It beckons you to go away with it,
As if it some impartment did desire
To you alone.
Look with what courteous action
It waves you to a more removed ground:
But do not go with it!
No, by no means.
It will not speak; then will I follow it.
Do not, my lord.
Why, what should be the fear?
I do not set my life at a pin's fee;
And for my soul, what can it do to that,
Being a thing immortal as itself?
It waves me forth again; — I'll follow it.
What if it tempt you toward the flood, my lord,
Or to the dreadful summit of the cliff
That beetles o'er his base into the sea,
And there assume some other horrible form
Which might deprive your sovereignty of reason,
And draw you into madness? think of it:
The very place puts toys of desperation,
Without more motive, into every brain
That looks so many fadoms to the sea
And hears it roar beneath.
It waves me still. —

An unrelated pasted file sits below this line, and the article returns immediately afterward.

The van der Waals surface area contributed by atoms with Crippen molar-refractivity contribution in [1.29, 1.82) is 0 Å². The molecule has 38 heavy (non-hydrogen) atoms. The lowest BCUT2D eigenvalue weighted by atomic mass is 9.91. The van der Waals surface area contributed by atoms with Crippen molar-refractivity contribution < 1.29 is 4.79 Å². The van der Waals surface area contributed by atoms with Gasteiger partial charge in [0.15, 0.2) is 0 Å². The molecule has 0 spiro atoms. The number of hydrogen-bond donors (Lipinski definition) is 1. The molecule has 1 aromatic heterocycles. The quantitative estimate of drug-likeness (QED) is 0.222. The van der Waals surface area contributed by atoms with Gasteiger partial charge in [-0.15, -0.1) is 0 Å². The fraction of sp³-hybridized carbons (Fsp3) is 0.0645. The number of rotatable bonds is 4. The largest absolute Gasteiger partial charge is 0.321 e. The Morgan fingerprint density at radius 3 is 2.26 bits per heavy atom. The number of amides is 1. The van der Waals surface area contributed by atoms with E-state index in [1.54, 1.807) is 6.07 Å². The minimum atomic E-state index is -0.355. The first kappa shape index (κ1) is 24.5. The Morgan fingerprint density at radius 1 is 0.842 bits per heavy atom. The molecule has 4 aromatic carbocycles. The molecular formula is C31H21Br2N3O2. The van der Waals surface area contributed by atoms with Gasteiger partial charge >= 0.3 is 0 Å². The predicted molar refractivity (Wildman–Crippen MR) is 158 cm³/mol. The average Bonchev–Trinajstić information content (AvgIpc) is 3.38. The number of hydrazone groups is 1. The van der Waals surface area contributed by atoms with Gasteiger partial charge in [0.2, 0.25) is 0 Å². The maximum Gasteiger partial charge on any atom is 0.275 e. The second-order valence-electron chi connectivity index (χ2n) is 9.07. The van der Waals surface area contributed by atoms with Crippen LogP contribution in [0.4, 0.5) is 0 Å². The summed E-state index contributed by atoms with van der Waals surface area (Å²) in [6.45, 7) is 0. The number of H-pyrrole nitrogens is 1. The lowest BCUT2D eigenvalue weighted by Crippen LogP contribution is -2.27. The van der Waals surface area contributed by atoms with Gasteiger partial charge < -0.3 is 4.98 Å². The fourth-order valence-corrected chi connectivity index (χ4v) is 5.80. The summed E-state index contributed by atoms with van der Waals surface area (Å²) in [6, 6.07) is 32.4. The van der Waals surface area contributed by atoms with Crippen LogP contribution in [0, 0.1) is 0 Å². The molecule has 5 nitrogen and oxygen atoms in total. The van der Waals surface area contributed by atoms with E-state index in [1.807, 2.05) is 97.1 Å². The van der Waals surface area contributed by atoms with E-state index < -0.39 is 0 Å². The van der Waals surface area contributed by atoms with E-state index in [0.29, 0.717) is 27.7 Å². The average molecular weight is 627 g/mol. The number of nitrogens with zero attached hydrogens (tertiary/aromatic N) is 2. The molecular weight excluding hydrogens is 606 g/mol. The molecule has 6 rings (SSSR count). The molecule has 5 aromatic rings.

Go on; I'll follow thee.
You shall not go, my lord.
Hold off your hands.
Be rul'd; you shall not go.
My fate cries out,
And makes each petty artery in this body
As hardy as the Nemean lion's nerve. —
Still am I call'd; — unhand me, gentlemen; —
[Breaking free from them.]
By heaven, I'll make a ghost of him that lets me! —
I say, away! — Go on; I'll follow thee.
[Exeunt Ghost and Hamlet.]
He waxes desperate with imagination.
Let's follow; 'tis not fit thus to obey him.
Have after. — To what issue will this come?
Something is rotten in the state of Denmark.
Heaven will direct it.
Nay, let's follow him.